(Reuters) - U.S. health experts and government officials warned that large street protests over racial inequities and excessive police force could worsen the spread of the coronavirus.

DEATHS AND INFECTIONS

* More than 6.27 million people have been reported infected with the coronavirus globally and 374,612 have died, a Reuters tally showed by 0258 GMT on Tuesday.

* For an interactive graphic tracking the global spread, open https://tmsnrt.rs/3aIRuz7 in an external browser.

* For a U.S.-focused tracker with state-by-state and county map, open https://tmsnrt.rs/2w7hX9T in an external browser.

EUROPE

* British government ministers are aiming to replace coronavirus quarantine for people arriving at airports by the end of June, with so-called air bridges being considered as an option, the Telegraph newspaper reported.

* Slovakia will undo more coronavirus restrictions from Wednesday, including opening indoor sports centres and pools, as the country with one of the world's lowest death rates from the outbreak moves ahead with reopening.

* Russia will start giving patients its first drug approved to treat COVID-19 next week, its state financial backer told Reuters.

* Armenian Prime Minister Nikol Pashinyan said he had tested positive for the novel coronavirus.

* World Health Organization experts and a range of other scientists said on Monday there was no evidence to support an assertion by a high-profile Italian doctor that the coronavirus has been losing potency.

AMERICAS

* In a single Brazilian state, some 2,400 meat plant workers have caught the coronavirus, officials said.

* Eli Lilly and Co said first set of patients have been dosed in an early-stage trial to test its potential COVID-19 treatment, in the world's first study of an antibody treatment against the disease.

* Colombia issued new measures to control the spread in three of its most affected cities, including capital Bogota, as the rest of the country prepares for quarantine rules to start lifting.

ASIA-PACIFIC

* China will fully implement its commitment to nationally determined contributions on climate change under the Paris climate agreement despite the coronavirus outbreak, the country's environment ministry said on Tuesday.

* The Japanese Health Ministry said it has allowed saliva-based coronavirus tests to help boost the number of polymerase chain reaction tests.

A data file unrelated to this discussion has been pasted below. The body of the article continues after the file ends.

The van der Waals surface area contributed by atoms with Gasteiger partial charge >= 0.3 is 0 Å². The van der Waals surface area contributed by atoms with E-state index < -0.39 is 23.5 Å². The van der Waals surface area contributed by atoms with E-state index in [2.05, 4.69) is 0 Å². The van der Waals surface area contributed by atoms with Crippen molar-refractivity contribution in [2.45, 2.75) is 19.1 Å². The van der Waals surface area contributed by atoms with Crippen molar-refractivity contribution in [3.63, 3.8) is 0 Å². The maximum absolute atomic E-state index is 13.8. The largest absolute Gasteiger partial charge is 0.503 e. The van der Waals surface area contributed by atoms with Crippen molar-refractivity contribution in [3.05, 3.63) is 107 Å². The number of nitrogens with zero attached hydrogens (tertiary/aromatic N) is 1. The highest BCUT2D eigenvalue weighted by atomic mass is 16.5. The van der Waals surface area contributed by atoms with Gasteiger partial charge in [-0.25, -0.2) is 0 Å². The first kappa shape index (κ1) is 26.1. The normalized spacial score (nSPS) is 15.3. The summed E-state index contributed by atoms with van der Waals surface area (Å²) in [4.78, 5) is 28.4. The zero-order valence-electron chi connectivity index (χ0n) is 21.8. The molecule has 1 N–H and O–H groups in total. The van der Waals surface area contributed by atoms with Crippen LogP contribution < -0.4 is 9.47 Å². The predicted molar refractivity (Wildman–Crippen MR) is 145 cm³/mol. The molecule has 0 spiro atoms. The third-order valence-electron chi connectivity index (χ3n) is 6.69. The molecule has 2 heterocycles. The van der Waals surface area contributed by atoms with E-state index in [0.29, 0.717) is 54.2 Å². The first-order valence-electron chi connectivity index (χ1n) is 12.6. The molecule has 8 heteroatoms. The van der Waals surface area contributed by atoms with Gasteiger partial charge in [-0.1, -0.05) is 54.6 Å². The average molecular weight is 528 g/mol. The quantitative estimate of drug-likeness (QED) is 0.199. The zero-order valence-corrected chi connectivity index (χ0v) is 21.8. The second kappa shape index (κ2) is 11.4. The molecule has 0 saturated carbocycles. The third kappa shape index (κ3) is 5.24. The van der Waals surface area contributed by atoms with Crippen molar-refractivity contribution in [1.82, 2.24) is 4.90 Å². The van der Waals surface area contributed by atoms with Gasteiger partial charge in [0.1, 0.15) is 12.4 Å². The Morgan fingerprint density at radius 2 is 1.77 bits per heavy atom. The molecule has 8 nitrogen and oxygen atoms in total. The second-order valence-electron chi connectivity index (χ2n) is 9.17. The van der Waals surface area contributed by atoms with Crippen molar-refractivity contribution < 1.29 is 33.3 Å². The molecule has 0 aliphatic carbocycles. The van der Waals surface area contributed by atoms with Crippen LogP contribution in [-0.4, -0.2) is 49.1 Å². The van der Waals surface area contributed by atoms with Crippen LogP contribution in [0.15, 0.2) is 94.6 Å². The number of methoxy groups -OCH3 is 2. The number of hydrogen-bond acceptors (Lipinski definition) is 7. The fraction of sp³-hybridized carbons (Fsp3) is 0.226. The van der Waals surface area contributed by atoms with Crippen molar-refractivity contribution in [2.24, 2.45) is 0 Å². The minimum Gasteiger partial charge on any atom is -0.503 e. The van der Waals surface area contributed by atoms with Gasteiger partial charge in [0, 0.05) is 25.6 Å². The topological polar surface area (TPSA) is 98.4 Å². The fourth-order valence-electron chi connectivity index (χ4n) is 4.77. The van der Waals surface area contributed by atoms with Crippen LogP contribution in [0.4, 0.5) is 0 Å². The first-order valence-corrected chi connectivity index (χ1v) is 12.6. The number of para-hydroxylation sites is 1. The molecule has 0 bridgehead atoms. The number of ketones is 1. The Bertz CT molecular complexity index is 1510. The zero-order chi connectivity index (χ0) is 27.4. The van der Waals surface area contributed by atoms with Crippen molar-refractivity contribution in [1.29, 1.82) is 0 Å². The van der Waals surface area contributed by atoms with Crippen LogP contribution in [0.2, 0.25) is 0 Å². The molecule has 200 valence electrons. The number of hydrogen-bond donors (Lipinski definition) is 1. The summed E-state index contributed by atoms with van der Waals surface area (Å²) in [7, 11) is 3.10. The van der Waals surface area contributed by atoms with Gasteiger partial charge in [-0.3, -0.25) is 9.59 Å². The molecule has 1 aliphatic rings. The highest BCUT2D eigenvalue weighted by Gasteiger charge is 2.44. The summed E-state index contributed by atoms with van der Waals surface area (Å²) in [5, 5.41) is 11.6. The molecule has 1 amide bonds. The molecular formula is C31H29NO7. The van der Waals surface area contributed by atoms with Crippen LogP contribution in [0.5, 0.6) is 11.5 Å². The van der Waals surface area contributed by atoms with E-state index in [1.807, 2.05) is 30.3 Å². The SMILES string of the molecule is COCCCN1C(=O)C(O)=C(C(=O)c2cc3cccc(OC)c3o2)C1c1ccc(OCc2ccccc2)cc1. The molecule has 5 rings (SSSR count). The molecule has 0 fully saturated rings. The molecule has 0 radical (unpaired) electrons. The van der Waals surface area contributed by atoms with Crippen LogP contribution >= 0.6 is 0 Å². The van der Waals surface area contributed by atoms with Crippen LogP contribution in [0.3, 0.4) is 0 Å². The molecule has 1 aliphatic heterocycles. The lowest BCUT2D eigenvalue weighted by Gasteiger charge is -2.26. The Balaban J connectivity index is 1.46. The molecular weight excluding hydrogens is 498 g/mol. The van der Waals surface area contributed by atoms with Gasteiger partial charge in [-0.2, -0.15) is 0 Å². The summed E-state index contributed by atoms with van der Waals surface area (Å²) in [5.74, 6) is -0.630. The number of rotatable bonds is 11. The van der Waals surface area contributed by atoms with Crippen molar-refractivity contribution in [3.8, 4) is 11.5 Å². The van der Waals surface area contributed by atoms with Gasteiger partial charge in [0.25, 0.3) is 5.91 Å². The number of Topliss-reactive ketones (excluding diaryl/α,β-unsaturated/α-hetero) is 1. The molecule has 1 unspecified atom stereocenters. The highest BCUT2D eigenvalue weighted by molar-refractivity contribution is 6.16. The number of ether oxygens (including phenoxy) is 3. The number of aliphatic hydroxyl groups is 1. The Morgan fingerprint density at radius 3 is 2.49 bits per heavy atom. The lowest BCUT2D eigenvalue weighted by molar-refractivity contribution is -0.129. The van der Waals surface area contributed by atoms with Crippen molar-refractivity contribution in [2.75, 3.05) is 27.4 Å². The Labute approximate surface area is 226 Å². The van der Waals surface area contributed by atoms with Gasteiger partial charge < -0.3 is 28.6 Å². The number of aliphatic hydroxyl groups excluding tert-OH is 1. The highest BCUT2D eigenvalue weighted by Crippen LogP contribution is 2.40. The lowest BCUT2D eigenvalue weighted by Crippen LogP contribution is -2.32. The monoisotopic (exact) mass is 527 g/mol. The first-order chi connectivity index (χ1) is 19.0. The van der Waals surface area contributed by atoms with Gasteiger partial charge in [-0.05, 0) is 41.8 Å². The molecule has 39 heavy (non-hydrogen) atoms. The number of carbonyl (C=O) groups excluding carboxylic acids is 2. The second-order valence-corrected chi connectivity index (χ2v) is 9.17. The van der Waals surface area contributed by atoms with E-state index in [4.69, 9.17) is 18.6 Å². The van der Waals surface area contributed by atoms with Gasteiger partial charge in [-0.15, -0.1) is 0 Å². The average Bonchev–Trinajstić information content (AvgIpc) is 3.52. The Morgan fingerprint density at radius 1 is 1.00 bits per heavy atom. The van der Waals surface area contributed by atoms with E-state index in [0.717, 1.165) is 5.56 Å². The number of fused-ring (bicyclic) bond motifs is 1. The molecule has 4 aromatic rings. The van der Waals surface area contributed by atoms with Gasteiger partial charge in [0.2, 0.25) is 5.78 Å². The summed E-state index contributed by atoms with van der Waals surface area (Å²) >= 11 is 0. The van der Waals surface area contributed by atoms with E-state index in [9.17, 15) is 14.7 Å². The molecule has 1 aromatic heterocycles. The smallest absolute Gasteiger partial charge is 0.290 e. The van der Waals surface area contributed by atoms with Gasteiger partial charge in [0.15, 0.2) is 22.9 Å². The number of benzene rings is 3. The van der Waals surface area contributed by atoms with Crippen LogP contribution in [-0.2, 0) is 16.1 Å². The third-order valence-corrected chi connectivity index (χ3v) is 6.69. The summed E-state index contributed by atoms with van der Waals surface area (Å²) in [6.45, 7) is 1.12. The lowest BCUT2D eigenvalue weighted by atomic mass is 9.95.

* South Korea is testing a new quick response code system this week to log visitors at high-risk entertainment facilities, restaurants and churches in a bid to track coronavirus cases.

* Hong Kong confirmed its first locally transmitted cases in more than two weeks, fuelling concerns over its spread as restrictions on movement are relaxed.

MIDDLE EAST AND AFRICA

* Nigeria will relax coronavirus restrictions on places of worship from Tuesday, the chairman of the presidential task force for COVID-19 said.

* Iran could face a second, stronger wave of infections if people ignore guidance and social distancing rules, its health minister said.

* Turkey reopened restaurants, cafes and parks on Monday and lifted inter-city travel curbs.

* Rwanda's ministry of health on Sunday reported the East African nation's first death caused by the new coronavirus.

ECONOMIC FALLOUT

* European manufacturers may be over the worst of a coronavirus-driven downturn, but Asia's pain deepened in May due to a slump in global trade, surveys show.

* Japan's government will submit to parliament early next week a second extra budget to fund a new $1.1 trillion stimulus package, Prime Minister Shinzo Abe said.

* Hong Kong's retail sales fell by 36.1% in April from a year earlier, hammered by the new coronavirus that has sent many retailers to the brink of collapse.

* Germany is working on a stimulus package worth 75-80 billion euros ($83-89 billion) to support economic recovery after the pandemic, weekly Bild am Sonntag reported.

* The International Monetary Fund said on Monday it has increased financing access for Honduras to about $531 million, immediately releasing $233 million, more than five times the amount initially approved.

(Compiled by Anita Kobylinska, Amy Caren Daniel and Vinay Dwivedi; Editing by Tomasz Janowski, Anil D'Silva and Arun Koyyur)